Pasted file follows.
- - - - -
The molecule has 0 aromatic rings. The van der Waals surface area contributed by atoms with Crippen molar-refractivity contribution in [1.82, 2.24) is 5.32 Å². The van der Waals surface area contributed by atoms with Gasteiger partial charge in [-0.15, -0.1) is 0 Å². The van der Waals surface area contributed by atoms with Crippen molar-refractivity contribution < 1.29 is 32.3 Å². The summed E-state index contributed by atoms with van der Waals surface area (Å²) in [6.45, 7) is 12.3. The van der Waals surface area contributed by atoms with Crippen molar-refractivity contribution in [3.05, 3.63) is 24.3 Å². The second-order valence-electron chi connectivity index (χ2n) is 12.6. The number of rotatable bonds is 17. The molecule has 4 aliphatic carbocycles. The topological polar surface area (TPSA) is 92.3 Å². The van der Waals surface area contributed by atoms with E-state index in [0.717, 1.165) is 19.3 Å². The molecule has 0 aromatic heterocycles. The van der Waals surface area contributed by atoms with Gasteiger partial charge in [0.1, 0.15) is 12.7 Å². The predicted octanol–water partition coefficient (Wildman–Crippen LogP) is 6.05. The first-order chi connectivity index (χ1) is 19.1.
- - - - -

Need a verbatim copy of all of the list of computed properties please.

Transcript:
The molecule has 0 aromatic rings. The van der Waals surface area contributed by atoms with Crippen molar-refractivity contribution in [1.82, 2.24) is 5.32 Å². The van der Waals surface area contributed by atoms with Gasteiger partial charge in [-0.15, -0.1) is 0 Å². The van der Waals surface area contributed by atoms with Crippen molar-refractivity contribution < 1.29 is 32.3 Å². The summed E-state index contributed by atoms with van der Waals surface area (Å²) in [6.45, 7) is 12.3. The van der Waals surface area contributed by atoms with Crippen molar-refractivity contribution in [3.05, 3.63) is 24.3 Å². The second-order valence-electron chi connectivity index (χ2n) is 12.6. The number of rotatable bonds is 17. The molecule has 4 aliphatic carbocycles. The topological polar surface area (TPSA) is 92.3 Å². The van der Waals surface area contributed by atoms with E-state index in [0.717, 1.165) is 19.3 Å². The molecule has 0 aromatic heterocycles. The van der Waals surface area contributed by atoms with Gasteiger partial charge in [0.1, 0.15) is 12.7 Å². The predicted octanol–water partition coefficient (Wildman–Crippen LogP) is 6.05. The first-order chi connectivity index (χ1) is 19.1.